Kirk , Adams
Whitman and Dickinson
In “O Captain! My Captain!” uses the ship, the voyage at sea, and the Captain, within the poem to describe the mood of the United States in the immediate aftermath of the Civil War. The “fearful” voyage at sea, then, is an appropriate metaphor for the arduous Civil War, which has finally ended, but ironically, the Captain of the ship, Abraham Lincoln, has fallen dead (Line 2). Whitman uses extensive imagery to describe the North, awaiting the ship to dock, “exulting,” and “their eager faces turning” (3, 12). But at the same time, there are underlying burdens of grief that the war brings. Whitman describes the postwar era with a pervading irony within the poem; although “the prize we sought is won,” the true reality of the situation reflects a phyrric victory (2). The narrator’s “mournful tread” on the deck of the ship becomes symbolic for the United States, as the South grieves her defeat, and the North mourns the loss of a leader (22).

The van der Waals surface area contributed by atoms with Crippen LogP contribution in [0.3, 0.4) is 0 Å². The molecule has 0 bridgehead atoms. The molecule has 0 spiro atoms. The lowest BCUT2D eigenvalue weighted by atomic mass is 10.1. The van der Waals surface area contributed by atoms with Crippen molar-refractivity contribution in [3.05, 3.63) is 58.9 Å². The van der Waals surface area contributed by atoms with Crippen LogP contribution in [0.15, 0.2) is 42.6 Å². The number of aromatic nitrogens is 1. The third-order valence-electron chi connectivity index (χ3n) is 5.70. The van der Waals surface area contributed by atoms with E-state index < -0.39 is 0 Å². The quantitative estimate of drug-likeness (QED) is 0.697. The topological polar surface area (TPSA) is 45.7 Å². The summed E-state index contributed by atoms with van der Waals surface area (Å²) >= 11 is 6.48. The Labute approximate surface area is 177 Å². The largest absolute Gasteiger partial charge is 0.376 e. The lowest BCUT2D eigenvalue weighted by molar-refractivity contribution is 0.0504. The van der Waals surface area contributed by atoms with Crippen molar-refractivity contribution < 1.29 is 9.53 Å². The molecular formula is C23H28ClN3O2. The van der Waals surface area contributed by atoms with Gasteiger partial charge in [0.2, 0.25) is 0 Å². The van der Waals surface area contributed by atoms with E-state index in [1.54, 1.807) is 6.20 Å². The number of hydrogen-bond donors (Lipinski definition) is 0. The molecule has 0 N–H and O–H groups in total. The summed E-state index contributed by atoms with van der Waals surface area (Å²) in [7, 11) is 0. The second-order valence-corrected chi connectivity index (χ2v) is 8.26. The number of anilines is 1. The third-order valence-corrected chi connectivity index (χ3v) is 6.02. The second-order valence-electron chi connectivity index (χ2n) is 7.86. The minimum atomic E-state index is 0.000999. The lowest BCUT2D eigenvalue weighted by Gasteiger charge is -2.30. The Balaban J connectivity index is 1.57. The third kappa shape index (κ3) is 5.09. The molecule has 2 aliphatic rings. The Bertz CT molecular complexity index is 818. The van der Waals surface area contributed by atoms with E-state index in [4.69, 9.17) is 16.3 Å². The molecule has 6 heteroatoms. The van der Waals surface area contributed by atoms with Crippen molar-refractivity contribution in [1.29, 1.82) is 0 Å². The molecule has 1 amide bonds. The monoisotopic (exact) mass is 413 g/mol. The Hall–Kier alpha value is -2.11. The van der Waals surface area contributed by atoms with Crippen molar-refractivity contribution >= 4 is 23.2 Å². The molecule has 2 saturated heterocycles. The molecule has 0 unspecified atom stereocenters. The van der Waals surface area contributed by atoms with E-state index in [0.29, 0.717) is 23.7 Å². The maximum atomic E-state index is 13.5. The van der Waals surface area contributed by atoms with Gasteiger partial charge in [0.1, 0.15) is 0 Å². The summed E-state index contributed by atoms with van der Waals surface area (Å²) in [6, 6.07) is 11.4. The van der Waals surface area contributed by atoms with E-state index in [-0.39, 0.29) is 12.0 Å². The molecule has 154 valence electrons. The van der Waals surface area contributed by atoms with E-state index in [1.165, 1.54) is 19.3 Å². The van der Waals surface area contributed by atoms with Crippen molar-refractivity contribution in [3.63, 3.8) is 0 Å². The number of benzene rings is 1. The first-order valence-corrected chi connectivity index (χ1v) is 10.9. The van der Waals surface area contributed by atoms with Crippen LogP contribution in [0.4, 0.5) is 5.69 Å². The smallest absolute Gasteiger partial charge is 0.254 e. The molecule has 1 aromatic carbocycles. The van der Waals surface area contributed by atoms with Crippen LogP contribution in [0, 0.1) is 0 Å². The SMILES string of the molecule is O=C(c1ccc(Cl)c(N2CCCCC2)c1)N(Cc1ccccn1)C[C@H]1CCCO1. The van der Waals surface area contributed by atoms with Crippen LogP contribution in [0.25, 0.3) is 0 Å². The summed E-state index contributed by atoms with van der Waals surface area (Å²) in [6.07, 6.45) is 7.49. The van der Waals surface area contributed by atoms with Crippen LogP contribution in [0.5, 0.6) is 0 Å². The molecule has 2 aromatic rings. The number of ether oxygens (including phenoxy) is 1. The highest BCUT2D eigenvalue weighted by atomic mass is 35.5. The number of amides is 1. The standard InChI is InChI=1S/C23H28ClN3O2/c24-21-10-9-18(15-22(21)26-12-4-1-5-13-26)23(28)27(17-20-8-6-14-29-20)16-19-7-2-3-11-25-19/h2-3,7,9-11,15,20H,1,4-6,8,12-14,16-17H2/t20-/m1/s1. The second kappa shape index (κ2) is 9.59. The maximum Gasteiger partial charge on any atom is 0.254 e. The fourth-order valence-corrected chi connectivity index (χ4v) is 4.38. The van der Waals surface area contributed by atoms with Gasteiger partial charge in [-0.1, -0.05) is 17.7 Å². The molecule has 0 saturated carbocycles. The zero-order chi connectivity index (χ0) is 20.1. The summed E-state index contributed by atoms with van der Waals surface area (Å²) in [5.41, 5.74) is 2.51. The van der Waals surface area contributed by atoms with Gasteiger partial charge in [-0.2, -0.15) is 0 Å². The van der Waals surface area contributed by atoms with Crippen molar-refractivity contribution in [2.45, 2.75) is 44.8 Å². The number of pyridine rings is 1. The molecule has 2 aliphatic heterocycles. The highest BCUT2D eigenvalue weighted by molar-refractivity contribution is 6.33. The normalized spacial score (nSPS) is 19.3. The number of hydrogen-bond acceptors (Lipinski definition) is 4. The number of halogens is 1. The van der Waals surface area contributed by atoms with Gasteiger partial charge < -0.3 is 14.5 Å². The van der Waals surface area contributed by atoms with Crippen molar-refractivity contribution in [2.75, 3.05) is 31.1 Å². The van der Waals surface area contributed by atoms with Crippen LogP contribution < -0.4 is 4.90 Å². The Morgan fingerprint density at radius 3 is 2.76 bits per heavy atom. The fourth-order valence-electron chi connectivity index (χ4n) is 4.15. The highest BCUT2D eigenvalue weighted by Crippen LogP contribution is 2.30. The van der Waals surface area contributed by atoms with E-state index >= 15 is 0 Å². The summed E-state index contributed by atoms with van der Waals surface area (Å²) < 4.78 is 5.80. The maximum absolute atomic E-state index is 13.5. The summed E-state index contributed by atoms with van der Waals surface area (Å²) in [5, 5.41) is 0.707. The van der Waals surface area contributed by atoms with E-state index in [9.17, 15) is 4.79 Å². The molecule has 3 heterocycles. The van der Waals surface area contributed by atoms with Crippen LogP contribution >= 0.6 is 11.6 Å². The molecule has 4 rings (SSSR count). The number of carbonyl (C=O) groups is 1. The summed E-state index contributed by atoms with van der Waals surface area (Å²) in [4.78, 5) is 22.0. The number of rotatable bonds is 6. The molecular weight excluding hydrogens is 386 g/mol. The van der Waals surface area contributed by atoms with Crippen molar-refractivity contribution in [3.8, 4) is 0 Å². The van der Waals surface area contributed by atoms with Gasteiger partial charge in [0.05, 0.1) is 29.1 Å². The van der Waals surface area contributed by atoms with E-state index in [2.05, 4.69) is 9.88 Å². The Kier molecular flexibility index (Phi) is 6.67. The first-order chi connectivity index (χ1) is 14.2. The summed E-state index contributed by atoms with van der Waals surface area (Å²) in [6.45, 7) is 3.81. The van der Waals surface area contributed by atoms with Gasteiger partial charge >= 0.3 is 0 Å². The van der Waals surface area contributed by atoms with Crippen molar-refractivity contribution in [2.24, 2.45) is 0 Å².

Emily Dickinson is one of the most famous authors in American History, and a good amount of that can be attributed to her uniqueness in writing. In Emily Dickinson's poem 'Because I could not stop for Death,' she characterizes her overarching theme of Death differently than it is usually described through the poetic devices of irony, imagery, symbolism, and word choice. just being a founding poet of American literature her major themes consist of many different perspectives and speak about everything from Life and Death, to Nature and Spiritual objects. When people read, “Because I could not stop for death”, they do not realize the actual major theme that Dickinson is trying to get across. In the line, “Because I could not stop for Death- He kindly stopped for me-, she describes Death as if he were kind and respectful to stop for her and invite her into his passageway, the means Death is written in her poetry. In her poem 'Because I could not stop for Death,' she refers to 'Death' in a good way. Dickinson states in the poem that 'He kindly stopped for me -- (2). Death is not…